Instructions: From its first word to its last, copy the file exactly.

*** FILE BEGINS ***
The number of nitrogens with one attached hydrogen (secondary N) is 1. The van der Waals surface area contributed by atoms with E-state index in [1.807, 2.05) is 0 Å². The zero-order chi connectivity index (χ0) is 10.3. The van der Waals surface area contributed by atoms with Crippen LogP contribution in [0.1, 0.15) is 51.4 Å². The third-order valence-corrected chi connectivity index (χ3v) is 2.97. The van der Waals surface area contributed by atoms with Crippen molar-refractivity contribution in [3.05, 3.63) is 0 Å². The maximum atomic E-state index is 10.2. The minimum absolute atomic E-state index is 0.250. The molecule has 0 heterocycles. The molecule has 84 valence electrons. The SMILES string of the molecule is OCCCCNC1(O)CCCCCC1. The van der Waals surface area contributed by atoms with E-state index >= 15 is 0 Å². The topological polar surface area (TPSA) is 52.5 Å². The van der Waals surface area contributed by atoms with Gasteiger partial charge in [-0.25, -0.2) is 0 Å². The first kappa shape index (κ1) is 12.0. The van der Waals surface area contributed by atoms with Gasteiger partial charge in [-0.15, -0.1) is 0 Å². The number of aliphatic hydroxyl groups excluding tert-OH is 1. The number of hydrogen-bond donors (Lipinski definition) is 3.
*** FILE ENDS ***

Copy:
The number of nitrogens with one attached hydrogen (secondary N) is 1. The van der Waals surface area contributed by atoms with E-state index in [1.807, 2.05) is 0 Å². The zero-order chi connectivity index (χ0) is 10.3. The van der Waals surface area contributed by atoms with Crippen LogP contribution in [0.1, 0.15) is 51.4 Å². The third-order valence-corrected chi connectivity index (χ3v) is 2.97. The van der Waals surface area contributed by atoms with Crippen molar-refractivity contribution in [3.05, 3.63) is 0 Å². The maximum atomic E-state index is 10.2. The minimum absolute atomic E-state index is 0.250. The molecule has 0 heterocycles. The molecule has 84 valence electrons. The SMILES string of the molecule is OCCCCNC1(O)CCCCCC1. The van der Waals surface area contributed by atoms with E-state index >= 15 is 0 Å². The topological polar surface area (TPSA) is 52.5 Å². The van der Waals surface area contributed by atoms with Gasteiger partial charge in [-0.25, -0.2) is 0 Å². The first kappa shape index (κ1) is 12.0. The van der Waals surface area contributed by atoms with Gasteiger partial charge in [-0.15, -0.1) is 0 Å². The number of aliphatic hydroxyl groups excluding tert-OH is 1. The number of hydrogen-bond donors (Lipinski definition) is 3.